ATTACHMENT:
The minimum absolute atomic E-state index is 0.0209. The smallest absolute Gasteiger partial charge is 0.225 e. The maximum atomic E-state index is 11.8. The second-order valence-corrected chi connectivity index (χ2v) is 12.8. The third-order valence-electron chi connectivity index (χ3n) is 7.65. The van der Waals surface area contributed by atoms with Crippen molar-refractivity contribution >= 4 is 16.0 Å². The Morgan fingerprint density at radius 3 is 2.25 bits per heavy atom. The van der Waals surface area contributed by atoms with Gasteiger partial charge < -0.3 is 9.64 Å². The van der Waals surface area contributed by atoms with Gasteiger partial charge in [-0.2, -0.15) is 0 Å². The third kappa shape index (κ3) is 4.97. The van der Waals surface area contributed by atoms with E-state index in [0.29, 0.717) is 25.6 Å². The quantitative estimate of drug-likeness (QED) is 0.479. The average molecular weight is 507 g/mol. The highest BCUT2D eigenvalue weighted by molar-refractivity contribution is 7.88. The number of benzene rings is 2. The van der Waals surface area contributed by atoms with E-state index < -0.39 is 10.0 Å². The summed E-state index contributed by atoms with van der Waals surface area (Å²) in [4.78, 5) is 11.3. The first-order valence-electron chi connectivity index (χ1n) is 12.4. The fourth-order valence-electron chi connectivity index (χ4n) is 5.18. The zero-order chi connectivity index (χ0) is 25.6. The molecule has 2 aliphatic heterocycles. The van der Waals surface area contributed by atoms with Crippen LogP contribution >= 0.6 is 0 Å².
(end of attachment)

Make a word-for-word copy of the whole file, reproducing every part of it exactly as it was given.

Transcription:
The minimum absolute atomic E-state index is 0.0209. The smallest absolute Gasteiger partial charge is 0.225 e. The maximum atomic E-state index is 11.8. The second-order valence-corrected chi connectivity index (χ2v) is 12.8. The third-order valence-electron chi connectivity index (χ3n) is 7.65. The van der Waals surface area contributed by atoms with Crippen molar-refractivity contribution >= 4 is 16.0 Å². The Morgan fingerprint density at radius 3 is 2.25 bits per heavy atom. The van der Waals surface area contributed by atoms with Gasteiger partial charge < -0.3 is 9.64 Å². The van der Waals surface area contributed by atoms with Gasteiger partial charge in [-0.2, -0.15) is 0 Å². The third kappa shape index (κ3) is 4.97. The van der Waals surface area contributed by atoms with E-state index in [0.29, 0.717) is 25.6 Å². The quantitative estimate of drug-likeness (QED) is 0.479. The average molecular weight is 507 g/mol. The highest BCUT2D eigenvalue weighted by molar-refractivity contribution is 7.88. The number of benzene rings is 2. The van der Waals surface area contributed by atoms with E-state index < -0.39 is 10.0 Å². The summed E-state index contributed by atoms with van der Waals surface area (Å²) in [4.78, 5) is 11.3. The first-order valence-electron chi connectivity index (χ1n) is 12.4. The fourth-order valence-electron chi connectivity index (χ4n) is 5.18. The zero-order chi connectivity index (χ0) is 25.6. The molecule has 2 aliphatic heterocycles. The van der Waals surface area contributed by atoms with Crippen LogP contribution >= 0.6 is 0 Å².